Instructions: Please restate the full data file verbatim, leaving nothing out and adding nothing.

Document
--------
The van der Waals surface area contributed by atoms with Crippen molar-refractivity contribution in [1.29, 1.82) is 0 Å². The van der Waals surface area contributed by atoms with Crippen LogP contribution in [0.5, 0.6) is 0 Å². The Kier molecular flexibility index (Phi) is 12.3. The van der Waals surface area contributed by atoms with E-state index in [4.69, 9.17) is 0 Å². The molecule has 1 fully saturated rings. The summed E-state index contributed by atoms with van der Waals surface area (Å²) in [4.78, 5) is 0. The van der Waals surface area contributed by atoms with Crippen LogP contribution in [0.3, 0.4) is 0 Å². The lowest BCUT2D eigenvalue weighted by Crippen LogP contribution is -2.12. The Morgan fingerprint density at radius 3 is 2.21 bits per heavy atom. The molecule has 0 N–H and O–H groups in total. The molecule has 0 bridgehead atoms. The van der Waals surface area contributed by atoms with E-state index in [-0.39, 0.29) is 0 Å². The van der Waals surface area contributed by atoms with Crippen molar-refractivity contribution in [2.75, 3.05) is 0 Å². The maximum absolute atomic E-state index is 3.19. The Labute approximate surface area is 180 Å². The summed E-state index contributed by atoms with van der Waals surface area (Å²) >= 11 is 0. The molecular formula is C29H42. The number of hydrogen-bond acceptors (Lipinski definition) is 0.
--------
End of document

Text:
The van der Waals surface area contributed by atoms with Crippen molar-refractivity contribution in [1.29, 1.82) is 0 Å². The van der Waals surface area contributed by atoms with Crippen LogP contribution in [0.5, 0.6) is 0 Å². The Kier molecular flexibility index (Phi) is 12.3. The van der Waals surface area contributed by atoms with E-state index in [4.69, 9.17) is 0 Å². The molecule has 1 fully saturated rings. The summed E-state index contributed by atoms with van der Waals surface area (Å²) in [4.78, 5) is 0. The van der Waals surface area contributed by atoms with Crippen LogP contribution in [0.3, 0.4) is 0 Å². The lowest BCUT2D eigenvalue weighted by Crippen LogP contribution is -2.12. The Morgan fingerprint density at radius 3 is 2.21 bits per heavy atom. The molecule has 0 N–H and O–H groups in total. The molecule has 0 bridgehead atoms. The van der Waals surface area contributed by atoms with E-state index in [-0.39, 0.29) is 0 Å². The van der Waals surface area contributed by atoms with Crippen molar-refractivity contribution in [2.75, 3.05) is 0 Å². The maximum absolute atomic E-state index is 3.19. The Labute approximate surface area is 180 Å². The summed E-state index contributed by atoms with van der Waals surface area (Å²) >= 11 is 0. The molecular formula is C29H42. The number of hydrogen-bond acceptors (Lipinski definition) is 0.